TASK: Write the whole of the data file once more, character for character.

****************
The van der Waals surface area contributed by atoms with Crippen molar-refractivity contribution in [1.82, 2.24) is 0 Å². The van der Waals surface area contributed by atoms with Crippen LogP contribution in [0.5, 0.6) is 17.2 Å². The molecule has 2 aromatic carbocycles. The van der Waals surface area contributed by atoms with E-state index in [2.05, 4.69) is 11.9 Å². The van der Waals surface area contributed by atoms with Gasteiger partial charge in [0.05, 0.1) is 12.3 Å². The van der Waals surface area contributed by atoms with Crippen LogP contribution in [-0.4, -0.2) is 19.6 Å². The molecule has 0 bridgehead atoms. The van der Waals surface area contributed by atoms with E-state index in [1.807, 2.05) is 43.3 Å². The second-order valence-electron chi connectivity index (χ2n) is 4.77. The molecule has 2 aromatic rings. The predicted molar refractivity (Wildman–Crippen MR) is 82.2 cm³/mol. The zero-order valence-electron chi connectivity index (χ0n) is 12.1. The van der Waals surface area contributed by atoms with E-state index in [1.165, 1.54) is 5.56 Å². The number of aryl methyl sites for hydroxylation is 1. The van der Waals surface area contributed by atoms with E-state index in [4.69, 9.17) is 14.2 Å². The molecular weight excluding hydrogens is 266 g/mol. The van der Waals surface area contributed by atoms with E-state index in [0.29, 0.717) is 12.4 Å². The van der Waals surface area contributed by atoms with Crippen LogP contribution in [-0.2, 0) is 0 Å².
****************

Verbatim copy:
The van der Waals surface area contributed by atoms with Crippen molar-refractivity contribution in [1.82, 2.24) is 0 Å². The van der Waals surface area contributed by atoms with Crippen LogP contribution in [0.5, 0.6) is 17.2 Å². The molecule has 2 aromatic carbocycles. The van der Waals surface area contributed by atoms with E-state index in [2.05, 4.69) is 11.9 Å². The van der Waals surface area contributed by atoms with Gasteiger partial charge in [0.05, 0.1) is 12.3 Å². The van der Waals surface area contributed by atoms with Crippen LogP contribution in [-0.4, -0.2) is 19.6 Å². The molecule has 0 bridgehead atoms. The van der Waals surface area contributed by atoms with E-state index in [1.807, 2.05) is 43.3 Å². The second-order valence-electron chi connectivity index (χ2n) is 4.77. The molecule has 2 aromatic rings. The predicted molar refractivity (Wildman–Crippen MR) is 82.2 cm³/mol. The zero-order valence-electron chi connectivity index (χ0n) is 12.1. The van der Waals surface area contributed by atoms with E-state index in [1.165, 1.54) is 5.56 Å². The number of aryl methyl sites for hydroxylation is 1. The van der Waals surface area contributed by atoms with E-state index in [4.69, 9.17) is 14.2 Å². The molecular weight excluding hydrogens is 266 g/mol. The van der Waals surface area contributed by atoms with E-state index in [0.29, 0.717) is 12.4 Å². The van der Waals surface area contributed by atoms with Crippen LogP contribution in [-0.2, 0) is 0 Å².